A Utah State University (USU) administrator has won nearly $1 million in U.S. Department of Agriculture (USDA) funding to continue research on the sheep genome--work that could help breed better animals.
USU Vice President for Extension and Agriculture and Dean of the College of Agriculture Noelle E. Cockett, Ph.D., will use the $930,000 award from the USDA and the Food Research Initiative to help on a project to map the entire sheep genome.
Her effort, "Assembly of the Ovine Whole Genome Reference Sequence," will generate large amounts of DNA sequence from a single animal, which will then be assembled so it covers at least 95 percent of the sheep genome.
"This is an important research project," said Ken White, animal, dairy and veterinary sciences department head. "The outcome of her project will accelerate genetic research in sheep and other ruminant animals."
According to White, the completed information will be a reference and a resource for other researchers who study the sheep gene sequence and also enable them to better compare the sheep gene sequence to other species such as humans, mice and cattle.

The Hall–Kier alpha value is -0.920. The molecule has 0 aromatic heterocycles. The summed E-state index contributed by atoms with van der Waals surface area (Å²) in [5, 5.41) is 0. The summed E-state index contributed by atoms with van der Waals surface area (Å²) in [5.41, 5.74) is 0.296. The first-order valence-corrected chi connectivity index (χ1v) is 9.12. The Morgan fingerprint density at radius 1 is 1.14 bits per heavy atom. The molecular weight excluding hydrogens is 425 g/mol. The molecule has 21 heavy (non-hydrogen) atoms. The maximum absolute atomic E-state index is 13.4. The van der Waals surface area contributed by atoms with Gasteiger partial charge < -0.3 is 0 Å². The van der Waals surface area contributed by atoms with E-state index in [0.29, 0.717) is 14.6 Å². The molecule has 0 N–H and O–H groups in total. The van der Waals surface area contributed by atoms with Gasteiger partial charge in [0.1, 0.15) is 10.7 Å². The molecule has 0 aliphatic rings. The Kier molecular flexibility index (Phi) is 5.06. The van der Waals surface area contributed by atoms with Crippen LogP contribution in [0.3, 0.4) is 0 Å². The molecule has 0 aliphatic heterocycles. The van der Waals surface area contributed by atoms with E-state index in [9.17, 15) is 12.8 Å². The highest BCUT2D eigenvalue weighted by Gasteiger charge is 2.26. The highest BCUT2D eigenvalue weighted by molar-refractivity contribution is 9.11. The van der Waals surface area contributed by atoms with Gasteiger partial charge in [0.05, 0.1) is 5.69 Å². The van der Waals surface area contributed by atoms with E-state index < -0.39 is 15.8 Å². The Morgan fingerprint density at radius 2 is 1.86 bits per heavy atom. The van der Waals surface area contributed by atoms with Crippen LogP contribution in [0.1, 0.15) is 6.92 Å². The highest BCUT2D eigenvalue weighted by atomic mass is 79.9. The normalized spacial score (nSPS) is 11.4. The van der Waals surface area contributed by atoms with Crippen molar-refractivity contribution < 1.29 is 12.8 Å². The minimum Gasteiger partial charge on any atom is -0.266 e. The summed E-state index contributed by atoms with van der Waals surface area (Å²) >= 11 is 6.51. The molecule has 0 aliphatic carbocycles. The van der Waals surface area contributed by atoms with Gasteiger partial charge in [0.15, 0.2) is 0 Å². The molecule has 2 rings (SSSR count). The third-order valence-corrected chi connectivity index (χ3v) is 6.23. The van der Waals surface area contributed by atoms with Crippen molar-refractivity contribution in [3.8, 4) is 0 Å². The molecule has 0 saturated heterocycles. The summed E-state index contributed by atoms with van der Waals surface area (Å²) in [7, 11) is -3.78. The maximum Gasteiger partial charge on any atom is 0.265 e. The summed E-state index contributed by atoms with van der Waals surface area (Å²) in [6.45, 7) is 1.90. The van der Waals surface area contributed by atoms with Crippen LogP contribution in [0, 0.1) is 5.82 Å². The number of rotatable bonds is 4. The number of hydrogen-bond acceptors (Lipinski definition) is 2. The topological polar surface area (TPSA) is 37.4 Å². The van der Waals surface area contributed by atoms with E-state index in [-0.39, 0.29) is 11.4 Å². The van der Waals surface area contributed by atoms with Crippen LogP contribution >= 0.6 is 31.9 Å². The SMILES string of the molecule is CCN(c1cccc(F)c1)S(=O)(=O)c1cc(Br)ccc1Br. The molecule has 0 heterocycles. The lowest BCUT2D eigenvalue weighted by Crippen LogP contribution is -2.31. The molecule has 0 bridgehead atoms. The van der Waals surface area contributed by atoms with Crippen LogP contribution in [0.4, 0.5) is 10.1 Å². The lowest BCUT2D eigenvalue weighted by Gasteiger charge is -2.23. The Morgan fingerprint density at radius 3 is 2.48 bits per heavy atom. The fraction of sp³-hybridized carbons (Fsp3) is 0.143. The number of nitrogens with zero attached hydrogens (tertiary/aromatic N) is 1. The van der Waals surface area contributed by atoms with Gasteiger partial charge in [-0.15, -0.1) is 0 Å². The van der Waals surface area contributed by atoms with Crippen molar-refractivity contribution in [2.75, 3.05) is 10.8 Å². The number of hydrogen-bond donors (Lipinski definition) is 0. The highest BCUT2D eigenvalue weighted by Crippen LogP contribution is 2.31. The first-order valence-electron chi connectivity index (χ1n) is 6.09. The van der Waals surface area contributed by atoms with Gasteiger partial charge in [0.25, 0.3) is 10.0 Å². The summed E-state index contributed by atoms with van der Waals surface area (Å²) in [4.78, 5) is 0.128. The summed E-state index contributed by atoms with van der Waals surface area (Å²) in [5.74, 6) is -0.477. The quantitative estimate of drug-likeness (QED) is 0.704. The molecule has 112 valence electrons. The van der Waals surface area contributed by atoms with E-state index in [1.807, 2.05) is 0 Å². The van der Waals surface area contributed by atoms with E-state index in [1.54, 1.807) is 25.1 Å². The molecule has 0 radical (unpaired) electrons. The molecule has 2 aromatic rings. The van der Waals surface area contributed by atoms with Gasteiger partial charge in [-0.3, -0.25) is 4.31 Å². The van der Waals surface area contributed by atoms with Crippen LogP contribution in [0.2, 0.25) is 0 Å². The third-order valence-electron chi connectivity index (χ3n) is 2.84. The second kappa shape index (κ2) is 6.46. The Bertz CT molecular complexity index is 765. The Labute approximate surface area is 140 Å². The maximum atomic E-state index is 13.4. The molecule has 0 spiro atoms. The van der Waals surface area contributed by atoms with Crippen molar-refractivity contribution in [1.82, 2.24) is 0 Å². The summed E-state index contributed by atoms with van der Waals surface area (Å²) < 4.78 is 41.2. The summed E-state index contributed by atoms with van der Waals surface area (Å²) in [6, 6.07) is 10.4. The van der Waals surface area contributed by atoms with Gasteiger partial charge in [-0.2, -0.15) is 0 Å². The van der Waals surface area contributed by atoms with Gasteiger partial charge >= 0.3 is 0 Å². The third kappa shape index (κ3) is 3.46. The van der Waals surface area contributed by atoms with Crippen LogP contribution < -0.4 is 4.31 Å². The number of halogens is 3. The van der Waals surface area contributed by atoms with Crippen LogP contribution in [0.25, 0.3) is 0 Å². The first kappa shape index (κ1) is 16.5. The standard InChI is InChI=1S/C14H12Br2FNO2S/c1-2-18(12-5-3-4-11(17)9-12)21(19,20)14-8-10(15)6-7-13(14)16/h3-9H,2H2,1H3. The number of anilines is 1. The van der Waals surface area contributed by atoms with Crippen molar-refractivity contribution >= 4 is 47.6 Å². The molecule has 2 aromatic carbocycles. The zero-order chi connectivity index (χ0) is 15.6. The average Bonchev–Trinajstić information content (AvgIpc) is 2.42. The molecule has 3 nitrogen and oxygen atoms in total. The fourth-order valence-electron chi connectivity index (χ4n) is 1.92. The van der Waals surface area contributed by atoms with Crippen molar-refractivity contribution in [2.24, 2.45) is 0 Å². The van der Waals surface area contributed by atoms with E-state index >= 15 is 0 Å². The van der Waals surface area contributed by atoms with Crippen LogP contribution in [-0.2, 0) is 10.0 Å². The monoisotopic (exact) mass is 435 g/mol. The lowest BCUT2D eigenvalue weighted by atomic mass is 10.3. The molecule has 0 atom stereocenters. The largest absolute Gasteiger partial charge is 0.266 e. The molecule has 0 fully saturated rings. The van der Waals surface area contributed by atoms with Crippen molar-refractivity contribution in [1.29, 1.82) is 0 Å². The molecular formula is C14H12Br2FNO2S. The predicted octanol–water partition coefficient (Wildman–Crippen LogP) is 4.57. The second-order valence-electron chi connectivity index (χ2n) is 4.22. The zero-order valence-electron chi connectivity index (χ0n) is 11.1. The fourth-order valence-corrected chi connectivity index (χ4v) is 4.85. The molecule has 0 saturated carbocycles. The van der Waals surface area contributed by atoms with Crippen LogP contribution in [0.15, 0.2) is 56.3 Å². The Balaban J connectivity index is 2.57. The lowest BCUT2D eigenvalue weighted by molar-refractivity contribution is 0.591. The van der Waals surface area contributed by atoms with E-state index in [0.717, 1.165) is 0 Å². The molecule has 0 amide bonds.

Another purpose is targeting genes that make better meat and wool and protect against disease.
"This is great news for the U.S. sheep industry. The results of this effort will also pay big dividends to the future of sheep production globally," commented Glen Fisher (Texas), president of the American Sheep Industry Association (ASI). "Funding for genomics research and specifically sheep genome sequencing continues to be one of ASI's top priorities."
The bovine gene sequence has already been mapped at the Baylor College of Medicine, and the data is helping improve the nutritional value of beef and dairy products. Researchers also gained knowledge of mammalian evolution from the work.
A long-time USU employee, Cockett has an international reputation in genetic research, serving as U.S. coordinator for the sheep gene mapping project since 1993.
Reprinted from The Herald Journal, Logan, Utah